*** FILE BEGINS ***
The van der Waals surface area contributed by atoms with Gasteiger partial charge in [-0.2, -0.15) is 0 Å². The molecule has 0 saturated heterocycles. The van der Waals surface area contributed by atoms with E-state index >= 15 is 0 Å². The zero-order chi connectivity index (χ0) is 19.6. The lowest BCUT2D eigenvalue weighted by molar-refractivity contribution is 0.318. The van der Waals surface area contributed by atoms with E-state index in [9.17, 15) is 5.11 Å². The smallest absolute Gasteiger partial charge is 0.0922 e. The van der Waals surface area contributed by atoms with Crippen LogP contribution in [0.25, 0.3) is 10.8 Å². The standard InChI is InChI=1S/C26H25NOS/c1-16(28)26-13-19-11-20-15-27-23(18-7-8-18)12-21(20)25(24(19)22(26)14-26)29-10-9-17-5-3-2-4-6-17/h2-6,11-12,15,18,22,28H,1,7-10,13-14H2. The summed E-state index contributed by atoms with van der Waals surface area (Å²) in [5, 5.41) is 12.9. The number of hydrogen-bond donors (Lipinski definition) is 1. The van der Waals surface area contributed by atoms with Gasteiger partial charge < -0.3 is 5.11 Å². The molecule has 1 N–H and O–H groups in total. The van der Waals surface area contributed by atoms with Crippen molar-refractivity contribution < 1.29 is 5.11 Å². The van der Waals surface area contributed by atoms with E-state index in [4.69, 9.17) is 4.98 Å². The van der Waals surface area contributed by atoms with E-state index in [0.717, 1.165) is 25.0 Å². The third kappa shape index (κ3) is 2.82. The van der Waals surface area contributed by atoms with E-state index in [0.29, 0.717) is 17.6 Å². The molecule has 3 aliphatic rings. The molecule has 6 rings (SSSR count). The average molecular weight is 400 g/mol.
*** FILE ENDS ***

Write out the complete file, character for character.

The van der Waals surface area contributed by atoms with Gasteiger partial charge in [-0.2, -0.15) is 0 Å². The molecule has 0 saturated heterocycles. The van der Waals surface area contributed by atoms with E-state index >= 15 is 0 Å². The zero-order chi connectivity index (χ0) is 19.6. The lowest BCUT2D eigenvalue weighted by molar-refractivity contribution is 0.318. The van der Waals surface area contributed by atoms with E-state index in [9.17, 15) is 5.11 Å². The smallest absolute Gasteiger partial charge is 0.0922 e. The van der Waals surface area contributed by atoms with Crippen LogP contribution in [0.25, 0.3) is 10.8 Å². The standard InChI is InChI=1S/C26H25NOS/c1-16(28)26-13-19-11-20-15-27-23(18-7-8-18)12-21(20)25(24(19)22(26)14-26)29-10-9-17-5-3-2-4-6-17/h2-6,11-12,15,18,22,28H,1,7-10,13-14H2. The summed E-state index contributed by atoms with van der Waals surface area (Å²) in [5, 5.41) is 12.9. The number of hydrogen-bond donors (Lipinski definition) is 1. The van der Waals surface area contributed by atoms with Gasteiger partial charge < -0.3 is 5.11 Å². The molecule has 1 N–H and O–H groups in total. The van der Waals surface area contributed by atoms with Crippen molar-refractivity contribution < 1.29 is 5.11 Å². The van der Waals surface area contributed by atoms with E-state index in [4.69, 9.17) is 4.98 Å². The van der Waals surface area contributed by atoms with E-state index in [0.717, 1.165) is 25.0 Å². The third kappa shape index (κ3) is 2.82. The van der Waals surface area contributed by atoms with E-state index in [0.29, 0.717) is 17.6 Å². The molecule has 3 aliphatic rings. The molecule has 6 rings (SSSR count). The average molecular weight is 400 g/mol.